The only viable approach, though painstaking and unsatisfying, is to mitigate harms through trial and error.
The great aim of reformers and regulators has been to figure out a way to separate what is enriching about social media from what is dangerous or destructive. [Most social media sites should enforce non-anonymity to reduce destructive behavior. At the same time they can create incentives to reward productive behaviors.] Despite years of bill-drafting by legislatures, code-writing in Silicon Valley and hand-wringing at tech conferences, no one has figured out quite how to do it.
Part of the problem is that many people come to this debate brandishing simple solutions: “free speech absolutism,” “zero tolerance,” “kill the algorithms” or “repeal Section 230” (Section 230 of the 1996 Communications Decency Act, which shields platforms from liability for users’ speech). None of these slogans offers a true or comprehensive fix, however. Mr. Musk thought he could protect free speech by dismantling content guardrails, but the resulting spike in hate and disinformation on Twitter alienated many users and advertisers. In response he has improvised frantically, resurrecting old rules and making up new ones that seem to satisfy no one.
The notion that there is a single solution to all or most of what ails social media is a fantasy. The only viable approach, though painstaking and unsatisfying, is to mitigate the harms of social media through trial and error, involving tech companies and Congress but also state governments, courts, researchers, civil-society organizations and even multilateral bodies. Experimentation is the only tenable strategy.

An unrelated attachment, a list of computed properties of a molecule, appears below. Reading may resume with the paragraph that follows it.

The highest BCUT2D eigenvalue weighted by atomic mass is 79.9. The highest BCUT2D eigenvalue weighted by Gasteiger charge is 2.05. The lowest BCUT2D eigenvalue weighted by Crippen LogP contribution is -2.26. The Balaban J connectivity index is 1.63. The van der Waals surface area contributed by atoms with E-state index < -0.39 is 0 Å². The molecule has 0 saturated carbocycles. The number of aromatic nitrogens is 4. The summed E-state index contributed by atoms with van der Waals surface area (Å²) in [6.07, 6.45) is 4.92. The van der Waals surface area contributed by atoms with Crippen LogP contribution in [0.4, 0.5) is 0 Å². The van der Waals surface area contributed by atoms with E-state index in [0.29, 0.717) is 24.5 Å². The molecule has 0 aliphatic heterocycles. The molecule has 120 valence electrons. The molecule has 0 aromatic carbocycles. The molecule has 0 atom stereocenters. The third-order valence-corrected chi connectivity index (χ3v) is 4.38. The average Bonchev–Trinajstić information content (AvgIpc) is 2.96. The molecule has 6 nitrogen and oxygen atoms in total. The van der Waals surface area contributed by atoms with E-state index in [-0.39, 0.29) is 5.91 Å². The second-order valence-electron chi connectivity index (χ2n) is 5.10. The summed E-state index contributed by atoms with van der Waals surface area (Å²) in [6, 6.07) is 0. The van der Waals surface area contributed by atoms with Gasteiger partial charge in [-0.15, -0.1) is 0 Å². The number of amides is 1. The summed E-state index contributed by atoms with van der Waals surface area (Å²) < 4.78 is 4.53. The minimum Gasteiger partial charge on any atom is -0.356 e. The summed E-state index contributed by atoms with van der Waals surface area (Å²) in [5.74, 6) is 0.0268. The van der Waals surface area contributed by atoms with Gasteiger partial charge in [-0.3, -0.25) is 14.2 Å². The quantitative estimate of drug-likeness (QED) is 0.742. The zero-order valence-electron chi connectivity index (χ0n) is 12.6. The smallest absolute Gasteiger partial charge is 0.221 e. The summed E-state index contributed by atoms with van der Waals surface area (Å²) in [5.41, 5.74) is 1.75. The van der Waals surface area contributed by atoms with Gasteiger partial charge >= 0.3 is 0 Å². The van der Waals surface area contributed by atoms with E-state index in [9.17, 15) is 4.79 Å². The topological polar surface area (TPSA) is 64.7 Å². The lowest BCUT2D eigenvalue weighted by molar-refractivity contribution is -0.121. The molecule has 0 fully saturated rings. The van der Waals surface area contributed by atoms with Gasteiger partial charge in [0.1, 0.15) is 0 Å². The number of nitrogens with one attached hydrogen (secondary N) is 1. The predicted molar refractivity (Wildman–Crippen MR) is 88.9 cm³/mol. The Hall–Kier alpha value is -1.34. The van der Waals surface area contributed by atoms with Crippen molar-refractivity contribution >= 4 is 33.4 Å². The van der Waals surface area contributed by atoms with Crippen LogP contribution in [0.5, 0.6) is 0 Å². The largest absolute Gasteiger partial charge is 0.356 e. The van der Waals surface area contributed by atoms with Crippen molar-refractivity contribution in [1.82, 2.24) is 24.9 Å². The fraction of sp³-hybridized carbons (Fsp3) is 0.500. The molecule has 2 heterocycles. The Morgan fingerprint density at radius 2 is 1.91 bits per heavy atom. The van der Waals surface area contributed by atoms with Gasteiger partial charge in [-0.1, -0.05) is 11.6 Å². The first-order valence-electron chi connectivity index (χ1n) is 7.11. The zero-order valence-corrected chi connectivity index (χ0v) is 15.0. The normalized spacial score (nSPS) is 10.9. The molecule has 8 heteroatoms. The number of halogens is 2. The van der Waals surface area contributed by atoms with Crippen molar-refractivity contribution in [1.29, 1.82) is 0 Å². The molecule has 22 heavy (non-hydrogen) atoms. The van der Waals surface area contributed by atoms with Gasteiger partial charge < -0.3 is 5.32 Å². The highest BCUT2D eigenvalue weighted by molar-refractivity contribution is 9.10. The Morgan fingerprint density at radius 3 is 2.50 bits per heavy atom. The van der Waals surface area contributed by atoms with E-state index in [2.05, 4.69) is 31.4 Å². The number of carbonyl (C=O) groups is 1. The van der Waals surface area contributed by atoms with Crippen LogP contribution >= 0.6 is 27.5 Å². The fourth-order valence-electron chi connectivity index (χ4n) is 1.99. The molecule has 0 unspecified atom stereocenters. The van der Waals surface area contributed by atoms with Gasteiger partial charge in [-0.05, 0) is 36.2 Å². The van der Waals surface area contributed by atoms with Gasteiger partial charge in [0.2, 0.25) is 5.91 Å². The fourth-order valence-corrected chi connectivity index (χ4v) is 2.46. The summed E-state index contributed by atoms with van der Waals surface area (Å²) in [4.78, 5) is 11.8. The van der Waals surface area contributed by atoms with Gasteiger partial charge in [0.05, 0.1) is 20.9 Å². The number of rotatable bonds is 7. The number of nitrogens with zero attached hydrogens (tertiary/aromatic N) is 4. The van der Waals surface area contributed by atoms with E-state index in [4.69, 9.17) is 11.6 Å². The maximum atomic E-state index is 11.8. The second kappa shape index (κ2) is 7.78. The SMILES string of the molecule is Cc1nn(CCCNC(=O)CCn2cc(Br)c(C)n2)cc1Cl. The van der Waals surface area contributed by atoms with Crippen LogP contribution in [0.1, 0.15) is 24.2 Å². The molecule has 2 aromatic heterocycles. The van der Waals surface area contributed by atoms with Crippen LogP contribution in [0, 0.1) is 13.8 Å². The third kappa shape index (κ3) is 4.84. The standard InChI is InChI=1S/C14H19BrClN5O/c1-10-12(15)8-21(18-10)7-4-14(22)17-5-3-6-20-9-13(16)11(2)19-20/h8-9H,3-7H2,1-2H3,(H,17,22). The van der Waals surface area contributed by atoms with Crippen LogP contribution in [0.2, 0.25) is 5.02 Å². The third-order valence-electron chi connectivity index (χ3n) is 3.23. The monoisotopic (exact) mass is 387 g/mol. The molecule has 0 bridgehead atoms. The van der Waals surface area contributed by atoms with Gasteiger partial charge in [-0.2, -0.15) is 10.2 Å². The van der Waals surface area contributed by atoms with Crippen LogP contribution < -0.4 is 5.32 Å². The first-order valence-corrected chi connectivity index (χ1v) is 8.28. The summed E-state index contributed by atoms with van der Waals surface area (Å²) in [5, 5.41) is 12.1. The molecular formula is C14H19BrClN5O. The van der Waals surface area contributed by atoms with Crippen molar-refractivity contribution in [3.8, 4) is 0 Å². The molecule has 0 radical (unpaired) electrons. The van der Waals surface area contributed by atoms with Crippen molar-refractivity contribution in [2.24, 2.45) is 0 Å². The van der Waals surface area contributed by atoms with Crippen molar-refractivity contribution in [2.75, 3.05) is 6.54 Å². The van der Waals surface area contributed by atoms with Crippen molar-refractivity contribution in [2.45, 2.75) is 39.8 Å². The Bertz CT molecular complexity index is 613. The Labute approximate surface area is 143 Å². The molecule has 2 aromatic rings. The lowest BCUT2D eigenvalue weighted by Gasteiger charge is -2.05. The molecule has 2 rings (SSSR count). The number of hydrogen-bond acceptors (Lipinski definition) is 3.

Well before Mr. Musk began his haphazard effort to reform Twitter, other major platforms set out to limit the harms associated with their services. In 2021, I was approached to join Meta’s Oversight Board, a now 22-person expert body charged with reviewing content decisions for Facebook and Instagram. As the CEO of PEN America, I had helped to document how unchecked disinformation and online harassment curtail free speech on social media. I knew that more had to be done to curb what some refer to as “lawful but awful” online content.
The Oversight Board is composed of scholars, journalists, activists and civic leaders and insulated from Meta’s corporate management by various financial and administrative safeguards. Critics worried that the board was just a publicity stunt, meant to shield Meta from well-warranted criticism and regulation. I was skeptical too. But I didn’t think profit-making companies could be trusted to oversee the sprawling digital town square and also knew that calling on governments around the world to micromanage online content would be treated by some as an invitation to silence dissent. I concluded that, while no panacea, the Oversight Board was worth a try.